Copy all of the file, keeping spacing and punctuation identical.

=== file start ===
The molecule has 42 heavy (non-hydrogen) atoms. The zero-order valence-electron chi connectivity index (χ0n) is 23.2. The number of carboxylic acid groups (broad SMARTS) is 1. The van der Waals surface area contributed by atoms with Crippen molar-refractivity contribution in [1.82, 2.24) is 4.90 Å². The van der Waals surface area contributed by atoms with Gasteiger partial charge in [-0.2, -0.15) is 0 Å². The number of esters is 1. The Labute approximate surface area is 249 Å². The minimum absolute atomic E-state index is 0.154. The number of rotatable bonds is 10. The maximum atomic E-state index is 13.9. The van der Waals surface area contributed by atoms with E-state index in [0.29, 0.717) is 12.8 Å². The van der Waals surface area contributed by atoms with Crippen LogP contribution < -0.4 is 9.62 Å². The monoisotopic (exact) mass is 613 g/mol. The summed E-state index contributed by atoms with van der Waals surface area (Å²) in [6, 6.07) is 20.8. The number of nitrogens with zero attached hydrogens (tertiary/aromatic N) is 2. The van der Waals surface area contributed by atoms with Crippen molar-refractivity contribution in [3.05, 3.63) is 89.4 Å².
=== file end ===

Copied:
The molecule has 42 heavy (non-hydrogen) atoms. The zero-order valence-electron chi connectivity index (χ0n) is 23.2. The number of carboxylic acid groups (broad SMARTS) is 1. The van der Waals surface area contributed by atoms with Crippen molar-refractivity contribution in [1.82, 2.24) is 4.90 Å². The van der Waals surface area contributed by atoms with Gasteiger partial charge in [-0.2, -0.15) is 0 Å². The number of esters is 1. The Labute approximate surface area is 249 Å². The minimum absolute atomic E-state index is 0.154. The number of rotatable bonds is 10. The maximum atomic E-state index is 13.9. The van der Waals surface area contributed by atoms with E-state index in [0.29, 0.717) is 12.8 Å². The van der Waals surface area contributed by atoms with Crippen LogP contribution < -0.4 is 9.62 Å². The monoisotopic (exact) mass is 613 g/mol. The summed E-state index contributed by atoms with van der Waals surface area (Å²) in [6, 6.07) is 20.8. The number of nitrogens with zero attached hydrogens (tertiary/aromatic N) is 2. The van der Waals surface area contributed by atoms with Crippen molar-refractivity contribution in [3.05, 3.63) is 89.4 Å².